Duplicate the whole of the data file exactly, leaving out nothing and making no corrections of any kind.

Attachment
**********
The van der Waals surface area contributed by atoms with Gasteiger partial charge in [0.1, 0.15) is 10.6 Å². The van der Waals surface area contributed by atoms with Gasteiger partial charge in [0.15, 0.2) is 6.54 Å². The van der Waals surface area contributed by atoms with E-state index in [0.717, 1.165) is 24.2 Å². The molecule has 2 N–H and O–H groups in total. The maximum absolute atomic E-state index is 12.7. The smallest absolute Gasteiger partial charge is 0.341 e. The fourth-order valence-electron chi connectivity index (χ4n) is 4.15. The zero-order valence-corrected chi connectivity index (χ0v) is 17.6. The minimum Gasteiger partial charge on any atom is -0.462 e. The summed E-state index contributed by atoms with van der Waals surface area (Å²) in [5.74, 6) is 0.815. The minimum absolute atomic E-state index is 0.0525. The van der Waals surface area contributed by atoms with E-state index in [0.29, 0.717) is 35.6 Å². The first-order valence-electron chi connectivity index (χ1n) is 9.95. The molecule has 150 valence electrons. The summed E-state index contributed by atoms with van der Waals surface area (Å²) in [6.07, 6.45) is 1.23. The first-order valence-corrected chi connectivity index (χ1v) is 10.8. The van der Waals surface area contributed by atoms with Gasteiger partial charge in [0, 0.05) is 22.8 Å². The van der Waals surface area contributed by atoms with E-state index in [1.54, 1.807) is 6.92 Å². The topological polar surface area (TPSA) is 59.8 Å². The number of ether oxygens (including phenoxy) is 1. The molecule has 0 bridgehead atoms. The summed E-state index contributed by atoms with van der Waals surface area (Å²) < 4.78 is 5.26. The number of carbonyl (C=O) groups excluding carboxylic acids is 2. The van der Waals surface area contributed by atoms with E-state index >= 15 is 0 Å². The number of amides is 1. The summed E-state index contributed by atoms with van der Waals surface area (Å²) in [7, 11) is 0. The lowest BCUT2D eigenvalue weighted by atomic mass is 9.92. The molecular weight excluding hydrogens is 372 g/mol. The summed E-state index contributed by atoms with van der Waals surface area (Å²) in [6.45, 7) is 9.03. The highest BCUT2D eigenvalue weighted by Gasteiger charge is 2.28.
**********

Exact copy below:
The van der Waals surface area contributed by atoms with Gasteiger partial charge in [0.1, 0.15) is 10.6 Å². The van der Waals surface area contributed by atoms with Gasteiger partial charge in [0.15, 0.2) is 6.54 Å². The van der Waals surface area contributed by atoms with E-state index in [0.717, 1.165) is 24.2 Å². The molecule has 2 N–H and O–H groups in total. The maximum absolute atomic E-state index is 12.7. The smallest absolute Gasteiger partial charge is 0.341 e. The fourth-order valence-electron chi connectivity index (χ4n) is 4.15. The zero-order valence-corrected chi connectivity index (χ0v) is 17.6. The minimum Gasteiger partial charge on any atom is -0.462 e. The summed E-state index contributed by atoms with van der Waals surface area (Å²) in [5.74, 6) is 0.815. The minimum absolute atomic E-state index is 0.0525. The van der Waals surface area contributed by atoms with E-state index in [0.29, 0.717) is 35.6 Å². The first-order valence-electron chi connectivity index (χ1n) is 9.95. The molecule has 150 valence electrons. The summed E-state index contributed by atoms with van der Waals surface area (Å²) in [6.07, 6.45) is 1.23. The first-order valence-corrected chi connectivity index (χ1v) is 10.8. The van der Waals surface area contributed by atoms with Gasteiger partial charge in [0, 0.05) is 22.8 Å². The van der Waals surface area contributed by atoms with E-state index in [1.54, 1.807) is 6.92 Å². The topological polar surface area (TPSA) is 59.8 Å². The number of ether oxygens (including phenoxy) is 1. The molecule has 0 bridgehead atoms. The summed E-state index contributed by atoms with van der Waals surface area (Å²) < 4.78 is 5.26. The number of carbonyl (C=O) groups excluding carboxylic acids is 2. The van der Waals surface area contributed by atoms with E-state index >= 15 is 0 Å². The number of amides is 1. The summed E-state index contributed by atoms with van der Waals surface area (Å²) in [7, 11) is 0. The lowest BCUT2D eigenvalue weighted by atomic mass is 9.92. The molecular weight excluding hydrogens is 372 g/mol. The summed E-state index contributed by atoms with van der Waals surface area (Å²) in [6.45, 7) is 9.03. The highest BCUT2D eigenvalue weighted by Gasteiger charge is 2.28.